Disk Repair required - how worried should I be?

Discussion in 'Mac mini' started by Snips, Apr 17, 2012.

  1. Snips macrumors regular

    Jan 9, 2008
    Suffolk, UK

    I have a mid-2010 Mac mini (Macmini4,1) running up-to-date Snow Leopard, with a single 320 GB hard drive.

    The machine acts as a web server and stays on 24/7 since January 2011, but sleeps when not being accessed.

    In January 2012, I happened to run verify from the Disk Utility, and it said the drive needed repairing (file and directory counts were out, iirc).

    I successfully repaired the disk, and all was well again.

    This week, I had cause to force power-off this machine using the power button, so I checked the disk again, and again it needed repairing - (file and directory counts were out by a few - <10? ).

    Again I was able to successfully repair the disk.

    I have another Mac mini (a mid-2011 model) which is always on in the same way, and an old MacBook (Core 2 Duo), both running Lion. I've run a disk check on these machines, and the disks are both fine.

    The machine is generally very stable, so I have no reason to think there's a problem other than the report by Disk Utility.

    So, my question is - is it typical to get some corruption like this (with an abrupt power-off), and of course, should be avoided, or is the corruption an indication of something more serious?

    Should I be making hasty plans for a disk swap?

    Advice appreciated.
  2. Macman45 macrumors G5


    Jul 29, 2011
    Somewhere Back In The Long Ago
    I wouldn't be too worried if I were you..Yes, a forced power off can cause a little disk corruption...I would keep any eye on that disk, say check it once a week. I doubt it's dying, but make backups more regular in case it does.
  3. Angelo95210 macrumors 6502a


    Jan 7, 2009
    Paris, France
    I had to do it once on my MBP a long time ago. The hard drive never failed since. So it might be a signal for a future drive failure, but it's not certain. Make regular backups though.
  4. Snips thread starter macrumors regular

    Jan 9, 2008
    Suffolk, UK
    Thanks guys.

    It's covered by a multitude of back-up plans, but installing Ruby on Rails on Mac OS X (including Snow Leopard) is a shifting sand of pain these days - so I would like some advance notice for a pre-emptive disk swap :)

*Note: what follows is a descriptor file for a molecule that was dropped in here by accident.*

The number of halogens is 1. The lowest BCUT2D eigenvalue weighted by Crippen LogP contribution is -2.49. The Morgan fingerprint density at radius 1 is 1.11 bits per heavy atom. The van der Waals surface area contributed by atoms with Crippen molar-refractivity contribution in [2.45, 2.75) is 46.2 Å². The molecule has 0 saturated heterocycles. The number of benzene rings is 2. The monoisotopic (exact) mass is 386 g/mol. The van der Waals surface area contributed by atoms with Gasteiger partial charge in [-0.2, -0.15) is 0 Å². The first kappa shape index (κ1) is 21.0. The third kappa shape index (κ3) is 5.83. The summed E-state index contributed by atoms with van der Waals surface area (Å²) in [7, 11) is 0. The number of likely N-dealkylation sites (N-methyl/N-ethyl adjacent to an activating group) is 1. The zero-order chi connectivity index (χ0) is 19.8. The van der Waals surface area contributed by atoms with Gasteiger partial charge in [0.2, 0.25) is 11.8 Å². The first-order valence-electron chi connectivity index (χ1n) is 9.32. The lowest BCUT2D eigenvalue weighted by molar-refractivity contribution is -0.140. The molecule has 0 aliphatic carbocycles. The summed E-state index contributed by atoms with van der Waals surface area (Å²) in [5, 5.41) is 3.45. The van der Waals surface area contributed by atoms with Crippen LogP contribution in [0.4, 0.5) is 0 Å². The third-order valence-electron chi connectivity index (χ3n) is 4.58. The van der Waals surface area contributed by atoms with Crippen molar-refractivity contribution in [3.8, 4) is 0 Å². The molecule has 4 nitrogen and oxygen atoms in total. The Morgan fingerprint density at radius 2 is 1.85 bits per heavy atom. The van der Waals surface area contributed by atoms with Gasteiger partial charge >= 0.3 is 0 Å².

5. tshrimp macrumors 6502


    Mar 30, 2012
    You could always use this as an excuse to upgrade to an SSD:)

    I am new to Mac, so coming to you from my Windows background.

    It could be that you have some bad sectors on the drive. When you run your tool it will locate the bad sectors and move the data off of those sectors, and mark those sectors not to be written to. When I was in desktop support many years ago I found that once bad sectors start showing up it will continue to go little by little, but can last a while longer. Problem can be when the system cannot get the data from those bad sectors.

    The Mac specialists can probably help you better than I, but that is my 2 cents

    Good luck.
  6. Sirolway macrumors 6502

    Jun 13, 2009
    Or clone the disk as part of the backup so that replacing it would be a doddle & you wouldn't need to reinstall RoR ...
  7. gnasher729 macrumors P6


    Nov 25, 2005
    A power-off could easily produce problems that Disk Repair then will fix. If you are really, really unlucky it might cause worse problems.

    Do you need to worry? No. Do you need to make sure that you have a backup? 100% absolutely yes.
  8. tshrimp macrumors 6502


    Mar 30, 2012
    Forgot to mention in my earlier post....When I was in IT I saw grown men cry (yes actually cry) when they ignored their HD warnings and lost all of their data.

    As others have stated always have a backup.
  9. Snips thread starter macrumors regular

    Jan 9, 2008
    Suffolk, UK
    Thanks for the advice folks - I really am religious regarding back-ups.

    Coincidently, in running through my back-up process one more time, I noticed a lot of stuff in Trash (although I appreciate that isn't backed-up).

    However, I couldn't empty the Trash bin and got Error -8003.

    Investigating this, I found that it is related to manually deleted Time Machine back-ups - which I did indeed see in the Trash. There were also reports that this can cause Disk Utility to report that a repair is required.

    I had to use TrashIt to empty Trash, and then I ran Disk Utility, that ran to completion, but oddly, it didn't report success or failure in the DU console.

    I rebooted, reran Disk Utility and it ran successfully, and the disk verified OK.

    So, there's a possibility this was related. I'll keep an eye on it on a weekly basis, as someone suggested.

    Thanks again.

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